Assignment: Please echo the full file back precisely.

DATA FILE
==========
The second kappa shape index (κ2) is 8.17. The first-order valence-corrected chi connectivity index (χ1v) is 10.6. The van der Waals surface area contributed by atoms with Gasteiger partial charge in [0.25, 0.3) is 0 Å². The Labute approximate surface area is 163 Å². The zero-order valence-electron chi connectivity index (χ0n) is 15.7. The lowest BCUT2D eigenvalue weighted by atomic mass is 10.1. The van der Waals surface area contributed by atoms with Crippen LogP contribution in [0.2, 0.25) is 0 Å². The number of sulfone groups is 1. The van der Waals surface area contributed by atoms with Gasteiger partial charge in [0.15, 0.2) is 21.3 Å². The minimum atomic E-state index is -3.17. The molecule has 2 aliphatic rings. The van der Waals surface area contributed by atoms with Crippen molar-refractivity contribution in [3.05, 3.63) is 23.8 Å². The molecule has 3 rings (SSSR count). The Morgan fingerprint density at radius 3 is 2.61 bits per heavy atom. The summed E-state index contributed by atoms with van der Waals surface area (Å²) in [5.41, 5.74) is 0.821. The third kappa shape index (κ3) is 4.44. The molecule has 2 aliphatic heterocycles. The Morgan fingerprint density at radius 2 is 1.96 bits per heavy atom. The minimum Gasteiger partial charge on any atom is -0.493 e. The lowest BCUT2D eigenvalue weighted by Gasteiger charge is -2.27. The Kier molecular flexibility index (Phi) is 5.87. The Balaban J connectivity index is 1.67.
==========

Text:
The second kappa shape index (κ2) is 8.17. The first-order valence-corrected chi connectivity index (χ1v) is 10.6. The van der Waals surface area contributed by atoms with Gasteiger partial charge in [0.25, 0.3) is 0 Å². The Labute approximate surface area is 163 Å². The zero-order valence-electron chi connectivity index (χ0n) is 15.7. The lowest BCUT2D eigenvalue weighted by atomic mass is 10.1. The van der Waals surface area contributed by atoms with Crippen LogP contribution in [0.2, 0.25) is 0 Å². The number of sulfone groups is 1. The van der Waals surface area contributed by atoms with Gasteiger partial charge in [0.15, 0.2) is 21.3 Å². The minimum atomic E-state index is -3.17. The molecule has 2 aliphatic rings. The van der Waals surface area contributed by atoms with Crippen molar-refractivity contribution in [3.05, 3.63) is 23.8 Å². The molecule has 3 rings (SSSR count). The Morgan fingerprint density at radius 3 is 2.61 bits per heavy atom. The summed E-state index contributed by atoms with van der Waals surface area (Å²) in [5.41, 5.74) is 0.821. The third kappa shape index (κ3) is 4.44. The molecule has 2 aliphatic heterocycles. The Morgan fingerprint density at radius 2 is 1.96 bits per heavy atom. The minimum Gasteiger partial charge on any atom is -0.493 e. The lowest BCUT2D eigenvalue weighted by Gasteiger charge is -2.27. The Kier molecular flexibility index (Phi) is 5.87. The Balaban J connectivity index is 1.67.